Merryman was first drawn to art by “forces too powerful to resist”—his wife, Nancy, who was a successful international art dealer, and their neighbor, Albert Elsen, a close friend and professor of art at Stanford. After agreeing to teach a course about art and the law at SLS in the early 1970s, Merryman and Elsen faced an immediate challenge. Since the very idea of the course was so innovative, there was no existing curriculum to rely upon.

“We had to build the whole infrastructure” of the course, Merryman said. What they built was contained in their widely-adopted course book, Law, Ethics and the Visual Arts, which is currently in its fifth edition and set for an upcoming sixth edition.

Professor Merryman teaching a class at SLS

Their effort was unquestionably successful, and was especially beneficial to SLS’ students. Because learning the substance of art law and making the necessary connections in the field are both challenging, “getting into this world is not at all routine,” according to Mark Kelman, James C. Gaither Professor of Law and Vice Dean at SLS. “John has always been one of the leading experts in the world … and could expose students to issues on the ground,” as well as introducing those students to his own invaluable contacts, Kelman remarked.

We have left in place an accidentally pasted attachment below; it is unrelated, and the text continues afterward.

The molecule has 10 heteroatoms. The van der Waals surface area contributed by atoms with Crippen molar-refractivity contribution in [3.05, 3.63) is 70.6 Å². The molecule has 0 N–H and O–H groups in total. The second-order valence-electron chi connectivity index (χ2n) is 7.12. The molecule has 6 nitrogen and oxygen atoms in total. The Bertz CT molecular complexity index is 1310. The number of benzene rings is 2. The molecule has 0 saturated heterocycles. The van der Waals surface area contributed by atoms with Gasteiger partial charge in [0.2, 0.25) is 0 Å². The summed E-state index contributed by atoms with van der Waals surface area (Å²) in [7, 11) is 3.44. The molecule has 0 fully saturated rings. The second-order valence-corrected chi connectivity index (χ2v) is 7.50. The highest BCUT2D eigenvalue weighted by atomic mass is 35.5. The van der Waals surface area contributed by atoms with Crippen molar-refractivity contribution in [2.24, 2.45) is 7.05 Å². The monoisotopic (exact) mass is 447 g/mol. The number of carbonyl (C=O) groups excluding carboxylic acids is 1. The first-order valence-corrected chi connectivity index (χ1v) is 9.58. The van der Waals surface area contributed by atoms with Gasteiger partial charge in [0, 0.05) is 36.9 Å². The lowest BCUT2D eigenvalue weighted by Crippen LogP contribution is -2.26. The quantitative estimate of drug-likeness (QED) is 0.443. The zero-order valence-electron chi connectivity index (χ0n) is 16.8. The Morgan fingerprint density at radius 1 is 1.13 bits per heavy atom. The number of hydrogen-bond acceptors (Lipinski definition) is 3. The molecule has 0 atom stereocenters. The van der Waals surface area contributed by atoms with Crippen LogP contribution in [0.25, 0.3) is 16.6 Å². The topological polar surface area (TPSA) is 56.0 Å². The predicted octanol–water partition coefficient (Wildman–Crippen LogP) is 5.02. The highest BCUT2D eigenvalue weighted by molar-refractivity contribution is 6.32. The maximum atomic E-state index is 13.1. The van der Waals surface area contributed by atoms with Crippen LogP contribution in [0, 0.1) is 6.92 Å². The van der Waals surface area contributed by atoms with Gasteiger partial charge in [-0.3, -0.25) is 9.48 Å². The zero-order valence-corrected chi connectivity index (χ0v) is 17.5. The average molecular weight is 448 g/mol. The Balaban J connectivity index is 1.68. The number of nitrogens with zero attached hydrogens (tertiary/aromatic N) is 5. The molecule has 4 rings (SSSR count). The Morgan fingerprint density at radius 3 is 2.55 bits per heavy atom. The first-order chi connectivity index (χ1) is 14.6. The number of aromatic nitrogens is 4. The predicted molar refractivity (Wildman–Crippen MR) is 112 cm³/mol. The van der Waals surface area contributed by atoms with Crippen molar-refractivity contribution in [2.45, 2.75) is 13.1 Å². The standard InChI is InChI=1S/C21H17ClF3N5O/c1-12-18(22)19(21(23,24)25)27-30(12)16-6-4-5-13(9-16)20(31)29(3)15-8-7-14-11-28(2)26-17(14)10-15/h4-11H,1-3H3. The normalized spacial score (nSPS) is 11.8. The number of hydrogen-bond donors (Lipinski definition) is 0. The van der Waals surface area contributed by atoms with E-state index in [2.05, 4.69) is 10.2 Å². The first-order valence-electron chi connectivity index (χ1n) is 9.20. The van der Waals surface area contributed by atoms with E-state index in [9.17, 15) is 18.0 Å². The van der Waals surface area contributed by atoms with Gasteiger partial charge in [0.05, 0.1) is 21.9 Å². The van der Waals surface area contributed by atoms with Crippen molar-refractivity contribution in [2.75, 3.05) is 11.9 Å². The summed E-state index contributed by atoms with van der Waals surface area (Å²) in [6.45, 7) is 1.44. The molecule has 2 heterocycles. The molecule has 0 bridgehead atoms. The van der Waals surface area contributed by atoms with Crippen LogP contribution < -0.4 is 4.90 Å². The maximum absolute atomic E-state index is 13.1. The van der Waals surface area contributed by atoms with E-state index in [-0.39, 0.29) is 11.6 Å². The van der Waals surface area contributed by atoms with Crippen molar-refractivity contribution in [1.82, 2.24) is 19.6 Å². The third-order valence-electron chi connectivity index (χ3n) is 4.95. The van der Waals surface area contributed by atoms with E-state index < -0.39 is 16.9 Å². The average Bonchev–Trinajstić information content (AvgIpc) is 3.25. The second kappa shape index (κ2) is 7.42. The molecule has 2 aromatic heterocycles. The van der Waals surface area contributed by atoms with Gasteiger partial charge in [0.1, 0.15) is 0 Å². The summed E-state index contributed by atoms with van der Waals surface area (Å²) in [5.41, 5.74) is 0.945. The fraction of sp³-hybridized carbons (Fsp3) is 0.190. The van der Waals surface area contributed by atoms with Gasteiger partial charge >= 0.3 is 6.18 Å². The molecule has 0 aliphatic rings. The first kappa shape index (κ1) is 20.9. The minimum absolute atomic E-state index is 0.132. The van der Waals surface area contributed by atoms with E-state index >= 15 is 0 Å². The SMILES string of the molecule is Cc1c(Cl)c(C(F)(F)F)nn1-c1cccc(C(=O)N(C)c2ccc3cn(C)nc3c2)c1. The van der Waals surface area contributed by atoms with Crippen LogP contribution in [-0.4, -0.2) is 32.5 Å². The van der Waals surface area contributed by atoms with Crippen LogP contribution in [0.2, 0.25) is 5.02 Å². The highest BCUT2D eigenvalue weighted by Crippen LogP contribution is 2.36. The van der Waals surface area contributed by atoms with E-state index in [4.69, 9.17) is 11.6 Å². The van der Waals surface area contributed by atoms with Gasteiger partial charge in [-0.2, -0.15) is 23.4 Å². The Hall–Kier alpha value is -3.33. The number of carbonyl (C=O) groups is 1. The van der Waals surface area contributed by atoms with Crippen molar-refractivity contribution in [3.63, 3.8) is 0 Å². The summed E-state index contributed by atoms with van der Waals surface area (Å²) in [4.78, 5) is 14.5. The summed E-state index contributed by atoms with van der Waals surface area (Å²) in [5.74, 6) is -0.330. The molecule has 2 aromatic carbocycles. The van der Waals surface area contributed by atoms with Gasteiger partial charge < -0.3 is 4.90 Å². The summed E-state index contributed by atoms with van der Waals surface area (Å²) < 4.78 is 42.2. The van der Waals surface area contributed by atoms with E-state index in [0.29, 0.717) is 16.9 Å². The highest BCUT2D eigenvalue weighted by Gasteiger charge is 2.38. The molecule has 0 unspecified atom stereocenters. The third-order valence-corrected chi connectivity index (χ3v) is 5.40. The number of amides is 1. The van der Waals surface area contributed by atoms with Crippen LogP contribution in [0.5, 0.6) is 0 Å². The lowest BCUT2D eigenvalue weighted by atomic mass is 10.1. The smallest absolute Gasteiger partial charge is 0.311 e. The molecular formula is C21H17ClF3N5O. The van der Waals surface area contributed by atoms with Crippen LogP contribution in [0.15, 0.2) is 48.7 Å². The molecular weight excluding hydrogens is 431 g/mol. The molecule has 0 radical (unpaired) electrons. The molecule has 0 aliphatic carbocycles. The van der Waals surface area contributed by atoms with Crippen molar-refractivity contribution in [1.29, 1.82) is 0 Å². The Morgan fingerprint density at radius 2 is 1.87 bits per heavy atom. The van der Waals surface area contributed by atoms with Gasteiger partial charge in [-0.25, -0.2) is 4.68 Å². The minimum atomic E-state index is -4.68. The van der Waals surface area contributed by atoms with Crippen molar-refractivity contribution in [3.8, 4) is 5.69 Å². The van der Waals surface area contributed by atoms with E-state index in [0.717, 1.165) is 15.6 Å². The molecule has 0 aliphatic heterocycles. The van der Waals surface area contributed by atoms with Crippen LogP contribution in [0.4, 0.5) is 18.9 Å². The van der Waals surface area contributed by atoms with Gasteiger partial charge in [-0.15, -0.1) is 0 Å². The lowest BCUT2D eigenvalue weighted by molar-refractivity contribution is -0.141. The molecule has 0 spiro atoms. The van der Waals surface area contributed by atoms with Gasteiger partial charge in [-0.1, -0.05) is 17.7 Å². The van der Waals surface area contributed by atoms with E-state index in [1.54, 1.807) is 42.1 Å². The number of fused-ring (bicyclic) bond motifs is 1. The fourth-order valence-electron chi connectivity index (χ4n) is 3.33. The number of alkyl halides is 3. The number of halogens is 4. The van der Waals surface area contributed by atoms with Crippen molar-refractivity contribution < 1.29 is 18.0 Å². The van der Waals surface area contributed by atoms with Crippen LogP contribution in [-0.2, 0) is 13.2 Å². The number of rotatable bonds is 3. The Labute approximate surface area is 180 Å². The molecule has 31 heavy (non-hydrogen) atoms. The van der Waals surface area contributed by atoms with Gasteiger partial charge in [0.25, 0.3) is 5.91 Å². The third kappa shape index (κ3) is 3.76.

With the conference set to begin, Merryman identified his hopes for cultural property law going forward. Having coined the phrase “Preservation, Truth, and Access,” Merryman indicated that scholars and practitioners in the field must be mindful of three policy considerations. First, artifacts of our cultural heritage must be protected. As Merryman said, “whatever happens, it ought to be done in a way that preserves the art.” Second, preservation efforts must allow scholars continuing access to artworks. Finally, the public must have reliable access to artworks in order to enjoy them.

Merryman also invoked the contrast between cultural nationalism and cultural internationalism. Under the cultural nationalism theory, cultural property always belongs to its country of origin. Cultural internationalism, however, holds that cultural property belongs to all peoples.

“When pushed to the extreme, cultural nationalism is deplorable,” Merryman warned.

Merryman advised that the best approach to dealing with matters of cultural property is to engage in critical thinking and avoid the temptation to make decisions based on emotion.